Mentioning the “c” word

Friday, 21 September, 2012

As security forces in many Muslim countries are gearing up for a day of protests against the amateur film, Innocence of Muslims, the government of Pakistan has declared a “special day of love” for the Prophet Muhammad, and Pakistani TV is showing President Barack Obama condemning the film in ads paid for by Washington. Time to consider if the “c” word, in the form of “clash” and “civilization” as outlined by Samuel Huntington in Foreign Policy way back in 1993 is slouching towards the West.

In his overview of “The Middle East Mess“, Walter Russell Mead weighed up the evidence recently and noted:

“The person who comes out of all this looking smartest is Samuel Huntington. His book on the ‘clash of civilizations’ was widely and unfairly trashed as predicting an inevitable conflict between Islam and the west, and he was also accused of ‘demonizing’ Islam. That’s not what I get from his book. As I understand it, Huntington’s core thesis was that while good relations between countries and people with roots in different civilizations are possible and ought to be promoted, civilizational fault lines often lead to misunderstandings and tensions that can (not must, but can) lead to violence and when conflicts do occur, civilizational differences can make those conflicts worse.”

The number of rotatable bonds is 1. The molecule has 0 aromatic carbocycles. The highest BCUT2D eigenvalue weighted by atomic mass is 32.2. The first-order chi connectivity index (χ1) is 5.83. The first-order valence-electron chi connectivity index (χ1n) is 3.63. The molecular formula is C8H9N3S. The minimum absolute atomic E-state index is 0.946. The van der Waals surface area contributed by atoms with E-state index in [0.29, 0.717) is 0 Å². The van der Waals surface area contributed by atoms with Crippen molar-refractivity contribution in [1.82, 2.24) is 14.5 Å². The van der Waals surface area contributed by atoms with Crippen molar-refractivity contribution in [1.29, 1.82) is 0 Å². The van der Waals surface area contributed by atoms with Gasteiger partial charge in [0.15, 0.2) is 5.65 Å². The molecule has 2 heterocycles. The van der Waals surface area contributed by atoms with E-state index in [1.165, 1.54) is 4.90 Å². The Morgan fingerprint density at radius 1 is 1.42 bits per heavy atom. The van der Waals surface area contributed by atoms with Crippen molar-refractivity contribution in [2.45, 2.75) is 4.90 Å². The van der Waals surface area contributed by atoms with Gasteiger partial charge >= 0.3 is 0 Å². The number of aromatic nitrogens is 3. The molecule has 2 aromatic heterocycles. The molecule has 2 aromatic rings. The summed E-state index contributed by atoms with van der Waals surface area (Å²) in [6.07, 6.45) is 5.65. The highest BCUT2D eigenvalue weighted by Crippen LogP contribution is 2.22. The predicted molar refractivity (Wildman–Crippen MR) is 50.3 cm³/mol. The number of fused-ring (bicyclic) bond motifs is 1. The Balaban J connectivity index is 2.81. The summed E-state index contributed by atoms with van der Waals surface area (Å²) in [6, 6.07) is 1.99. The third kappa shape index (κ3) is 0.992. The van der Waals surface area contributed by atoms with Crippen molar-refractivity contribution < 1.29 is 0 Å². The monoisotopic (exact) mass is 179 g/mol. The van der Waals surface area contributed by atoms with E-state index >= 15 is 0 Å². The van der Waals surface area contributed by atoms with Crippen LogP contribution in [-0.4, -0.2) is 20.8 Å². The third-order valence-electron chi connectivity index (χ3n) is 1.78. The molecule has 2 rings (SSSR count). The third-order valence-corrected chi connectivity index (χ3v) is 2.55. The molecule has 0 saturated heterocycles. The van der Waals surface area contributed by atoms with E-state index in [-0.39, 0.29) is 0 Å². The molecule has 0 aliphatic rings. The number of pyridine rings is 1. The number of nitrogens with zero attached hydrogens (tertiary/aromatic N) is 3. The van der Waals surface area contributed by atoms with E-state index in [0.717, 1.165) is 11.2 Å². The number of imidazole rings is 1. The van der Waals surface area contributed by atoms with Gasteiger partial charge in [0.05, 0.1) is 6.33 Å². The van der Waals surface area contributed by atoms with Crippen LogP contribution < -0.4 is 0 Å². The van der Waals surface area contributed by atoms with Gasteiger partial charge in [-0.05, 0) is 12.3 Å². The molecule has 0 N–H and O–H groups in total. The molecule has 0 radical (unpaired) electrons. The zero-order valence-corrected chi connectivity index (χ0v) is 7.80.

Mead believes that the rift between Muslims and non-Muslims is growing and the consequences are that “Europeans will worry more and be less welcoming to Muslim immigrants. Many Americans will draw closer to Israel, be more concerned about any signs of increase in the US Islamic population and have a harder time trusting the Muslims in our midst. Those reactions in turn will make Muslims in Europe, North America and the Islamic-majority parts of the world feel more suspicious, more threatened and more alienated.”

If you haven’t read The Clash of Civilizations and the Remaking of World Order, now is the time. Helpful, too, to understand what is happening is “Muslim Rage & The Last Gasp of Islamic Hate“, by Ayaan Hirsi Ali.

Muslim rage

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